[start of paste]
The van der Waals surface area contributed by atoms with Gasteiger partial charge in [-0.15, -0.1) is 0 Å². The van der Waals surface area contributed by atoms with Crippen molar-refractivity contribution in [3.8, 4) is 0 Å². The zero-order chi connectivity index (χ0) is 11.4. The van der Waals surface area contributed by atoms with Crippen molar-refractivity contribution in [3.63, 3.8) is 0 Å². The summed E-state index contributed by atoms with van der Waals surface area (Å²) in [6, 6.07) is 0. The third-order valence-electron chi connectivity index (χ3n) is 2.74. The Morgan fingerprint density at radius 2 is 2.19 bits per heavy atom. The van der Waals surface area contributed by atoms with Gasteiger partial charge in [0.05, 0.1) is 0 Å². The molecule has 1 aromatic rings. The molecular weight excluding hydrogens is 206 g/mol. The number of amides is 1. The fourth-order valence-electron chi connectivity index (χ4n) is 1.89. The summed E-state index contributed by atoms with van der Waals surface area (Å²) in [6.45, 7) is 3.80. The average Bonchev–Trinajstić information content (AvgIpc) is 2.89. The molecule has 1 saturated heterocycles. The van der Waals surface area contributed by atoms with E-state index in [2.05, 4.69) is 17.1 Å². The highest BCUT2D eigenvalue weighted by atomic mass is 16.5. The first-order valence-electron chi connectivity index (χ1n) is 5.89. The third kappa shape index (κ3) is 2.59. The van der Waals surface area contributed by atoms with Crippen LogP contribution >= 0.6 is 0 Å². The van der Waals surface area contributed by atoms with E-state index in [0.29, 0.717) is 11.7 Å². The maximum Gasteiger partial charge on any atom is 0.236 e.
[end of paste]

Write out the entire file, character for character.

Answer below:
The van der Waals surface area contributed by atoms with Gasteiger partial charge in [-0.15, -0.1) is 0 Å². The van der Waals surface area contributed by atoms with Crippen molar-refractivity contribution in [3.8, 4) is 0 Å². The zero-order chi connectivity index (χ0) is 11.4. The van der Waals surface area contributed by atoms with Crippen molar-refractivity contribution in [3.63, 3.8) is 0 Å². The summed E-state index contributed by atoms with van der Waals surface area (Å²) in [6, 6.07) is 0. The third-order valence-electron chi connectivity index (χ3n) is 2.74. The Morgan fingerprint density at radius 2 is 2.19 bits per heavy atom. The van der Waals surface area contributed by atoms with Gasteiger partial charge in [0.05, 0.1) is 0 Å². The molecule has 1 aromatic rings. The molecular weight excluding hydrogens is 206 g/mol. The number of amides is 1. The fourth-order valence-electron chi connectivity index (χ4n) is 1.89. The summed E-state index contributed by atoms with van der Waals surface area (Å²) in [6.45, 7) is 3.80. The average Bonchev–Trinajstić information content (AvgIpc) is 2.89. The molecule has 1 saturated heterocycles. The van der Waals surface area contributed by atoms with E-state index in [2.05, 4.69) is 17.1 Å². The highest BCUT2D eigenvalue weighted by atomic mass is 16.5. The first-order valence-electron chi connectivity index (χ1n) is 5.89. The third kappa shape index (κ3) is 2.59. The van der Waals surface area contributed by atoms with Crippen LogP contribution >= 0.6 is 0 Å². The van der Waals surface area contributed by atoms with E-state index in [0.29, 0.717) is 11.7 Å². The maximum Gasteiger partial charge on any atom is 0.236 e.